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  1. When And How To Seek Legal Advice

    Most of us are familiar with adverts for will writing services, personal injury claims and divorce lawyers, but there are several circumstances in which it’s advisable to enlist legal help. In this guide, we’ll discuss when and how to seek legal advice.  Relationship breakdowns and custody If you have children under the age of 18 or you are married, and your relationship breaks down, it’s critical to have experts in your corner. Divorce can be a complex process, particularly if there is a custody battle or you have shared assets in the form of property, savings or businesses. If you are initiating proceedings, or your partner has filed for divorce, look for a firm that specialises in ...
  2. How to Make Writing Your Will A Positive Experience

       On your list of fun and exciting bucket-list experiences to tick off, writing your will probably won’t make the cut. We have a tendency to feel uncomfortable when the subject of death arises, it’s a topic we try to avoid where possible and have a habit of sweeping it under the rug rather than dealing with the inevitable. It’s one of life’s only certainties, we will all die someday and it’s important that we accept this fact and take the appropriate steps to ensure all of the formalities are in place for when we do pass. The death of a loved one is an extremely testing and emotional time, you will often feel helpless and experience feelings of emotion that...
  3. How to prevent a family will fallout if a child dies before a parent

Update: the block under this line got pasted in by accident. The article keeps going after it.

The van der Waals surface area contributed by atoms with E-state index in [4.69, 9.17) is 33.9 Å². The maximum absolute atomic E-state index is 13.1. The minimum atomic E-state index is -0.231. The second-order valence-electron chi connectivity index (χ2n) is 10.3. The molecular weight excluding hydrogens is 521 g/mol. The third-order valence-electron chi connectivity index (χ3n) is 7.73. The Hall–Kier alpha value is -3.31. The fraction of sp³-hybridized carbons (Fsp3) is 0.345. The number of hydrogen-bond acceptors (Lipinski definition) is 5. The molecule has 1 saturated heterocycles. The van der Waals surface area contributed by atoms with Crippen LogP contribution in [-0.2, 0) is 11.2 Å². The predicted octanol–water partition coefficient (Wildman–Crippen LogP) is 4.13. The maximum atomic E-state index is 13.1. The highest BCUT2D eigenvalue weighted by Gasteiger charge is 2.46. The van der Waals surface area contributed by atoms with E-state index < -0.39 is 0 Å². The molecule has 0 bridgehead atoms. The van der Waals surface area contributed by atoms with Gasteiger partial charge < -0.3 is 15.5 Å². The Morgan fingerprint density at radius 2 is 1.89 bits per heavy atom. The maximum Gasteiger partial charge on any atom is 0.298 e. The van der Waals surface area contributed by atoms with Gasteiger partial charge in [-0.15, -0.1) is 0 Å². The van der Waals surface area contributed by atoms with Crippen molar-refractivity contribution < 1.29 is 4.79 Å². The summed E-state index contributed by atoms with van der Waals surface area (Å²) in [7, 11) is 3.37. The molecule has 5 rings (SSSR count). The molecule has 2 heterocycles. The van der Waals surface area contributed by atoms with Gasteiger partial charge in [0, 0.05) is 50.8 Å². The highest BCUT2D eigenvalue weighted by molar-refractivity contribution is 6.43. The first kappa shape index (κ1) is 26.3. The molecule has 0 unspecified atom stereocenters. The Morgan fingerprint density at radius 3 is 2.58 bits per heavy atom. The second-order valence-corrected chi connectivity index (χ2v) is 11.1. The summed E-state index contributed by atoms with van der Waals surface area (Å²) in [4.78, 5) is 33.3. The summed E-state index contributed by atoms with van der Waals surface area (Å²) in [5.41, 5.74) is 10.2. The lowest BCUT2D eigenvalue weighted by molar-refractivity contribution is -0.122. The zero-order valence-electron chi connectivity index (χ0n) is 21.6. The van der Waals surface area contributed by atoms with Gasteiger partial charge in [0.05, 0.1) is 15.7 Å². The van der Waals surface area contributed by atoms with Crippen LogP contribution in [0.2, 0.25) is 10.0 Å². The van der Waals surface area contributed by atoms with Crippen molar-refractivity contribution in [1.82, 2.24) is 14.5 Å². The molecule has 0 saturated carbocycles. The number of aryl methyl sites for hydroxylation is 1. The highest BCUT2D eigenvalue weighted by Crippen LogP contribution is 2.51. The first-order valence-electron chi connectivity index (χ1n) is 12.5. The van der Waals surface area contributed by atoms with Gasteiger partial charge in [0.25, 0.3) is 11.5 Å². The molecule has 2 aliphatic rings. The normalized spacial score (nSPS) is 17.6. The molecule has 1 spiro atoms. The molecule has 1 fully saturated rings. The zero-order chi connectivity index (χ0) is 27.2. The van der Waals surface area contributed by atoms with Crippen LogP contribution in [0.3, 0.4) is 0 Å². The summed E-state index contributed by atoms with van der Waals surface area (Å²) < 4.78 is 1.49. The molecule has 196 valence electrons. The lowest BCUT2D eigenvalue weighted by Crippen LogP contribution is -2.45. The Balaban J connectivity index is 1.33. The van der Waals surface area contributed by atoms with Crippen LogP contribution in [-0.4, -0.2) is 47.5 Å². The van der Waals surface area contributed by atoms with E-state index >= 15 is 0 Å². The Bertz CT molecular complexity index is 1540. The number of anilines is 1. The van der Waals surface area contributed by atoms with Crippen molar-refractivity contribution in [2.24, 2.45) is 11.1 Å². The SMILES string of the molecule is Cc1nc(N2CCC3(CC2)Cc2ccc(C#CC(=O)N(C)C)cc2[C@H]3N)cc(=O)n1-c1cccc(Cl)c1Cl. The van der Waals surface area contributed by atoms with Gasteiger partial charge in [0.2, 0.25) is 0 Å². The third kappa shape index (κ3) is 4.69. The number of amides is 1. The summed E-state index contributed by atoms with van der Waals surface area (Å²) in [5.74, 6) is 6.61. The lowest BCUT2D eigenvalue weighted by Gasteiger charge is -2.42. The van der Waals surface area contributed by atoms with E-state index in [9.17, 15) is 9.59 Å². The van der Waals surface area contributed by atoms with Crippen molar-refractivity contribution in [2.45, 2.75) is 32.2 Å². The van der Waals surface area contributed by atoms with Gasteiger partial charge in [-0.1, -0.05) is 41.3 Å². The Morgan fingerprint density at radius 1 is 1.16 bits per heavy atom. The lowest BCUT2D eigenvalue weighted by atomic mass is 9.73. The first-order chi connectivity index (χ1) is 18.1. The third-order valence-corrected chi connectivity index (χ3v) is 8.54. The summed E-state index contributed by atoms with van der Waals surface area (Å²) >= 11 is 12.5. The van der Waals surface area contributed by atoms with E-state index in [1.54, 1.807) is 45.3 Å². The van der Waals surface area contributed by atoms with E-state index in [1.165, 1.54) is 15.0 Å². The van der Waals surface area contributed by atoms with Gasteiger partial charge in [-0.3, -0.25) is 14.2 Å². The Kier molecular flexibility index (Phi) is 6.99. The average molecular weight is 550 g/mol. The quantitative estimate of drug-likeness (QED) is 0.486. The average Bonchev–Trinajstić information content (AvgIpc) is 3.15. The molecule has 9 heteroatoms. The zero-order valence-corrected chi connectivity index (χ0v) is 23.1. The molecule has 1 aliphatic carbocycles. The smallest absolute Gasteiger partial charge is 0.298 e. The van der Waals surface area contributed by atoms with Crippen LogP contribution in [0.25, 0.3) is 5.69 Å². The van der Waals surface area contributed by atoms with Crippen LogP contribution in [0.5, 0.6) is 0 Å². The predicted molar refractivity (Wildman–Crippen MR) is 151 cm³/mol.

Article by Polly Coram, solicitor with Jones Myers wills and trust department To minimise legal costs, many parents who want to leave their estate to their children entrust its administration to friends and family instead of appointing a legal advisor. A question we are frequently asked is, what will happen to the inheritance if a child passes away before the parent? A competent Will writer would advise the parent, known as the testator, to include a substitute provision. This makes it clear who their intended inheritance passes to – and in what shares – if a child dies first. However, we have witnessed a rise in homemade and simple wills that neglect to include this detail. How to avoid a dispute between surviving children Omitting this provision can spark a dispute between the surviving children over...
  4. Inheritance Planning: How to legally give money to your children

    Article by Faye Watts   If you’re lucky enough to have money or property to leave to your children, Faye Watts of www.fuseaccountants.co.uk looks at how to do it, and shares a word of warning… Let’s start by saying that there’s nothing wrong with wanting to give money to your children in the most tax efficient way possible. You’ve already paid tax on that money when you earned it, so doing your best to save it from the tax man is not unethical, greedy or immoral. This isn’t tax evasion, its legitimate inheritance tax planning. So, let’s look at the key ways that you might like to help your children out both while you’re still alive, and when you’re gone. Giving gifts If you give your child (or anyone) a gift...
  5. Four things you probably didn’t know about inheritance tax

    Article by Naomi Webb It’s fair to say that no taxes are overly popular, yet there is a particular dislike reserved for inheritance tax – the most hated of them all. This is a tax that takes a slice of the wealth left behind by some people when they die to go back into the coffers of the state. Whether you think that is fair is up to you but it exists, and how much do we actually know about it? The truth is, other than a passing knowledge of its existence, very few of us even knows the basics. Here are your key questions answered: Who must pay inheritance tax? Very few estates actually have to pay inheritance tax. The figure for 2016/17 is set to stand at about eight per cent – or...
  6. Getting Married over 50? How to Protect Your Financial Assets Second Time Around